Two worlds from Ukraine & Somali living together under one roof in East Portland

Children from Lincoln Woods play their regular game of soccer. Photo by Jennifer Jansons

By Amanda Waldroupe, Staff Writer

The sun is beginning to set on a recent Tuesday evening at the fields behind outer east Portland’s Lincoln Elementary School, and upwards of 40 young boys are playing soccer. It’s hard to count or keep track of them — they are running too fast, following a white orb of a soccer ball that moves blurrily from one side of the field to the other.

Approximately half the kids are Russian or Ukrainian; the other half are of Somali descent. Viktor Bereznay is their coach. He is tall and athletically built with close cropped dark hair, and wears sports clothes and a whistle around his neck.

He occasionally joins in the game, but mostly observes and encourages the kids, shouting “nice try” and “let’s go,” and instructing one team to “come back” to their side of the field to play defense. When a score is made, Bereznay blows the whistle and calls out the score.

For nearly two hours, they play. As the evening wears on, a group of younger Somali boys breaks off from the game and plays nearby. Soon, there is shouting.

“Hey!” Bereznay shouts. “What are you doing over there? You’re supposed to be playing soccer.”

He jogs over to the boys. “He started it,” one boys tells him.

“What did he say?” Bereznay asks.

“He said something in Somali,” the boy says. “We’re going to fight.”

“No!” Bereznay says. “No fighting.”

The boys return to the game, but they soon splinter off again. Bereznay urges them to come back again. “No more fighting anymore,” he says. “No pointing fingers. No nothing.” He waves his arms through the air as he speaks, as if to swat away any notion of fighting.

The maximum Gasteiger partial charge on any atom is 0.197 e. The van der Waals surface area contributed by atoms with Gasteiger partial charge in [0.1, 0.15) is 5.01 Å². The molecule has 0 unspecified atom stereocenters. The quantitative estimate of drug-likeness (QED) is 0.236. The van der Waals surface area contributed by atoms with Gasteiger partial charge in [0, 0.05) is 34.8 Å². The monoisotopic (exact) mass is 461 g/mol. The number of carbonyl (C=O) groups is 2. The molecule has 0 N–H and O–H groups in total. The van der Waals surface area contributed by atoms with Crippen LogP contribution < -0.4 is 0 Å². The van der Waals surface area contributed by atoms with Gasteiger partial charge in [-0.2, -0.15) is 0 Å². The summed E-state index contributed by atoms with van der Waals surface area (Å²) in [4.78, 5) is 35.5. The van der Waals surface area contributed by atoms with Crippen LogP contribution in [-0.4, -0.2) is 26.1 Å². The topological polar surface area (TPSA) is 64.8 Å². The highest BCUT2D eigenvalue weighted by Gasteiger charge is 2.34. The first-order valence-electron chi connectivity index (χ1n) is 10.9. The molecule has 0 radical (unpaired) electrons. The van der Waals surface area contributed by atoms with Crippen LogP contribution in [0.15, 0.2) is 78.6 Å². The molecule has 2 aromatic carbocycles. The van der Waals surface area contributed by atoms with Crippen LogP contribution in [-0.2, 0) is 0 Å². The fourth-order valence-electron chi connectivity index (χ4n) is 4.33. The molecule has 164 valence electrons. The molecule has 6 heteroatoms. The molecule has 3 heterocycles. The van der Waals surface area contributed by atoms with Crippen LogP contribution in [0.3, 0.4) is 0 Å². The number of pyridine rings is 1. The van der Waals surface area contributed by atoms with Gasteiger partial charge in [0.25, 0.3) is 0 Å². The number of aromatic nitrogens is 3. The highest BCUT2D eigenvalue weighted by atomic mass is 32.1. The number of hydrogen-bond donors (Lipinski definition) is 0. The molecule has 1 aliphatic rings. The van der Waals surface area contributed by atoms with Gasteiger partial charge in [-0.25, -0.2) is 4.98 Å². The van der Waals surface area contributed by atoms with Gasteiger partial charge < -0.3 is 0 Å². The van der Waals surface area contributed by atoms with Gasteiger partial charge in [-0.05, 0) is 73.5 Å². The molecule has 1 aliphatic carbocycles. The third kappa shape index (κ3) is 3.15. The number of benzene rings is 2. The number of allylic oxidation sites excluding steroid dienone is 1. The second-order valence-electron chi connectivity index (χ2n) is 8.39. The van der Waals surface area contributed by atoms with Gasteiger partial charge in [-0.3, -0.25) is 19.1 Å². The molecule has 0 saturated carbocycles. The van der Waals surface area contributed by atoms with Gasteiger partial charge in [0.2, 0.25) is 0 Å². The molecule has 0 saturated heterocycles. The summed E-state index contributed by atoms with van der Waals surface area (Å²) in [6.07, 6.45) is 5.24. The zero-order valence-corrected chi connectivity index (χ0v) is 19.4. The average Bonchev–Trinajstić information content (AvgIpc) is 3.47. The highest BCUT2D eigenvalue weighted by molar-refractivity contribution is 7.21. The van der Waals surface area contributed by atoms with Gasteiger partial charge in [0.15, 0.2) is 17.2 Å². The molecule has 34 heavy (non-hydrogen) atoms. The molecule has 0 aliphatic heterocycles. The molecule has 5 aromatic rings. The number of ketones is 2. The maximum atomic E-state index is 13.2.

Bereznay has been teaching the boys to play soccer for the last month. “You should have seen them at the beginning,” he says. “Now they are angels.”

“The whole point of doing this,” Bereznay says, “is to bring them together and to create community.”

Around 7 p.m., Bereznay tells them it is time to go home. Soccer balls are packed, and the gaggle slowly makes its way back to their homes at Lincoln Woods, an apartment complex a few blocks away from Lincoln Elementary School, if you take the unpaved dirt road and maneuver through a broken chain link fence.

Lincoln Woods is a 74-unit apartment complex for low-income residents operated by the social-service agency Human Solutions. Some units are Section 8, but many are affordable for people living between 30 percent and 50 percent of the median family income.

Through the random crapshoot of apartment applications, approximately half of Lincoln Woods’ residents are Somali immigrants. The other half are immigrants from Russia and Ukraine.

All of them are refugees, coming to Portland from refugee camps, war-torn regions, and other circumstances of strife and suffering. Many residents are simply grateful to finally be living in peace.

Yet they came to Portland unprepared to live independently, and remain so. “They really need help,” Bereznay says of the residents.

Their English, if not broken, is non-existent. The barrier of not knowing English presents problems — some serious, some mundane — for how the Russian and Somali communities live as one Lincoln Woods.

“Those two groups are totally different,” Bereznay says. “From the very beginning, they had a lot issues and problems — culture issues, religious differences.”

Bereznay — who’s official title is Russian Speaking Resident Service Specialist — and his Somali-speaking counterpart, Amal Ahmed, are the glue holding the two communities together, and serve as the resident’s link to the rest of the world. Lifetimes of conflict, vastly different cultures and the language barriers have alienated and isolated these residents from each other. Ahmed and Bereznay are working to bring them closer together.